Letters Written In Sweden Norway And Denmark Summary
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Letters Written In Sweden Norway And Denmark Summary
Germanic languages, a branch of the Indo-European language family. Researchers often divide the Germanic languages into three groups: West Germanic, including English, German, and Dutch (Dutch); North Germanic, including Danish, Swedish, Icelandic, Norwegian and Faroese; and East Germanic, now extinct, comprising only Gothic and the languages of the Vandals, the Burgundians and a few other tribes.
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In the number of speakers of the English language, with 450 million, in third place among the languages of the world (after Mandarin and Spanish); German, with about 98 million, is probably in tenth place (after Hindi, Bengali, Arabic, Portuguese, Russian and Japanese). To these figures may be added those of persons of another mother tongue who have learned one of the German languages for commercial, scientific, literary or other purposes. English is undoubtedly the second most widely spoken language in the world.
The earliest historical evidence for Germanic is provided by individual words and names recorded by Latin authors beginning in the 1st century BC. From about 200 AD there are inscriptions carved in the 24-letter runic alphabet. The earliest extensive Germanic text is the Gothic (incomplete) Bible, translated about AD 350 by the Visigothic bishop Ulfilas (Wulfila) and written in a 27-letter alphabet of the translator’s own design. Later versions of the runic alphabet were used sparingly in England and Germany, but more widely in Scandinavia – in the late to early modern period However, all extensive late Germanic texts use adaptations of the Latin alphabet.
Word Nerd Quiz If you live for word associations, derivations and definitions then you’re going to love this quiz! Earliest recorded Germanic languages Approximate dates AD *Standard cut-off date for the beginnings of modern Germanic languages. Early Runic 200–600 Gothic 350 Old English (Anglo-Saxon) 700–1050 Old High German 750–1050 Old Sax (Old Low German) 850–1050 Old Norse 1150–1450 Old Icelandic 1150–1500–1510* 1070 Middle* Danish Ancient 1250–1500* Ancient Swedish 1250–1500* Ancient Frisian 1300–1500*
The Germanic languages are related in the sense that they can be shown to be different historical developments of an earlier parent language. Although for some language families there are written records of the mother tongue (for example, the Romance languages, which are different developments of Latin), in the case of German there are no written records of the mother tongue. However, much of its structure can be inferred by the method of comparative reconstruction (a reconstructed language is called a proto-language; reconstructed forms are marked with an asterisk). For example, a comparison of Runic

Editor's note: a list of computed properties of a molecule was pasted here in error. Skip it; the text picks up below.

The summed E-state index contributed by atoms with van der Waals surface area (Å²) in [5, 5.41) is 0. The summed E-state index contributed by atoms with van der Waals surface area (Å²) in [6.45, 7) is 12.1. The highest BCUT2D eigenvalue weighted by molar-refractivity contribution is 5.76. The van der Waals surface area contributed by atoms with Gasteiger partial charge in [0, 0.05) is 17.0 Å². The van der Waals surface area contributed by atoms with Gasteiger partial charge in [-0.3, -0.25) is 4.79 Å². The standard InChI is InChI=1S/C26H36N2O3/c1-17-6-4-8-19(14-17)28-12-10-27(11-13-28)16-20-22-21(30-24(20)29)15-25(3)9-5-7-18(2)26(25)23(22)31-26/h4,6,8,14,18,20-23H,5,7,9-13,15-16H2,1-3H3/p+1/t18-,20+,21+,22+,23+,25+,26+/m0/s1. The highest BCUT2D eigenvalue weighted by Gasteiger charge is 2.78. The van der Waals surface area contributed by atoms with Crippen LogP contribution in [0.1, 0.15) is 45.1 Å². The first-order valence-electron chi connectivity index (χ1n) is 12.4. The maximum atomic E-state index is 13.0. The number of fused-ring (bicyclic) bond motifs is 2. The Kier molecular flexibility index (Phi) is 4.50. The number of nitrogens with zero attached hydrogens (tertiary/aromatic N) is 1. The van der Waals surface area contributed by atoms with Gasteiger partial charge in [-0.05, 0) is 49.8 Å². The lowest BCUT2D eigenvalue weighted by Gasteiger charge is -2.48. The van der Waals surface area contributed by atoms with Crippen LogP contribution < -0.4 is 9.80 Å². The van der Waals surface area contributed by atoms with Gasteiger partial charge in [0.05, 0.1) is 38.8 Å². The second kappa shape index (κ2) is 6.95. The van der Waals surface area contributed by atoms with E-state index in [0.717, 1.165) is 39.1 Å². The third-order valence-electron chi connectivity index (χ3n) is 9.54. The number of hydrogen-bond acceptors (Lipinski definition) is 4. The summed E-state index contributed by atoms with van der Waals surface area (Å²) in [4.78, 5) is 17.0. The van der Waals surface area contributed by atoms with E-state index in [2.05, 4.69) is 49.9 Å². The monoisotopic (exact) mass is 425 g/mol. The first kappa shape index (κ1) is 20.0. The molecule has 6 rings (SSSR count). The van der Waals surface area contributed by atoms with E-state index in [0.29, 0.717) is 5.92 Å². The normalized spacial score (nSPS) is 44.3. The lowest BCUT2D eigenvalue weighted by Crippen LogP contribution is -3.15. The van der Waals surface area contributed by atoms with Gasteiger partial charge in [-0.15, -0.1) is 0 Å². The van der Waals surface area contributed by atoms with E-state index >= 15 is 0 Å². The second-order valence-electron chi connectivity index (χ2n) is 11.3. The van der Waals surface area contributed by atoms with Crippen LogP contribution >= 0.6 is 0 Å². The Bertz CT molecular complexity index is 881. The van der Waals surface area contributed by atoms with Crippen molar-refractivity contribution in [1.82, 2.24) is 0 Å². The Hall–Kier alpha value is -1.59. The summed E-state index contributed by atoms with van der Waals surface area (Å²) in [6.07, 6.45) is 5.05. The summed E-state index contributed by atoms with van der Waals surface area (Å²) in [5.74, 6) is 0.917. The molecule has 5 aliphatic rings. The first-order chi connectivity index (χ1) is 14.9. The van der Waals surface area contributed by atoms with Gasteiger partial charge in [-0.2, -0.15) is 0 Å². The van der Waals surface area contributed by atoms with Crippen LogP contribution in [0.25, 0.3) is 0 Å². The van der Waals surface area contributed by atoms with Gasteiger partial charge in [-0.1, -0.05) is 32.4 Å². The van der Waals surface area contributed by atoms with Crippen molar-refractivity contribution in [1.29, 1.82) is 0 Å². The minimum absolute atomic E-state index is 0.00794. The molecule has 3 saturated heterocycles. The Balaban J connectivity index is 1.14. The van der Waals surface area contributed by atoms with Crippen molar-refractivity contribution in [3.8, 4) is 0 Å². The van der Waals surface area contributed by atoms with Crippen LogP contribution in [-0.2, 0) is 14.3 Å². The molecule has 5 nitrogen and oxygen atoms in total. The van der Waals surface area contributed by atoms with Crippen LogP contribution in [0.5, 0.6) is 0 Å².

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In the other languages. in other positions (for example, when followed by a nasal sound plus a consonant) *
The above example shows that such reconstructions are more than just formulas of relations; They also give some indication of how Proto-Germanic sounded. Occasionally researchers are fortunate enough to find external confirmation of these deductions. For example, based on Old English
By pushing the comparative method even further back, Germanic can be shown to be related to a number of other languages, notably Celtic, Attic, Greek, Baltic, Slavic, Iranian and Indo-Aryan (Indi). All these language groups are successive developments of an even earlier parent language for which, again, there are no written records, but which can be reconstructed as Proto-Indo-European (
The special characteristics of the Germanic languages that distinguish them from other Indo-European languages arise from many phonological and grammatical changes.
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. (Stops are produced with a momentary complete cessation of the flow of breath at a certain point in the vocal tract.) By a change known as the German Consonant Shift (or Grimm’s Law), the 12 stops changed in German to voiceless fricatives, voiceless stops, and voiced fricatives (
, respectively, when they followed an unaccented syllable, and the first four of them merged with the already existing *(1792). Despite the importance of this essay, her most critically and commercially successful book was her travelogue Letters Written During a Short Residence in Sweden, Norway, and Denmark (1796)
This book is not just a written record of her travels, but a reflection on an inner journey of loss, grief and personal growth. She challenges the dominance of reason and logic popular at the time and instead creates a romantic work that emphasizes nature, expression of emotion and rebellion against established social rules and conventions.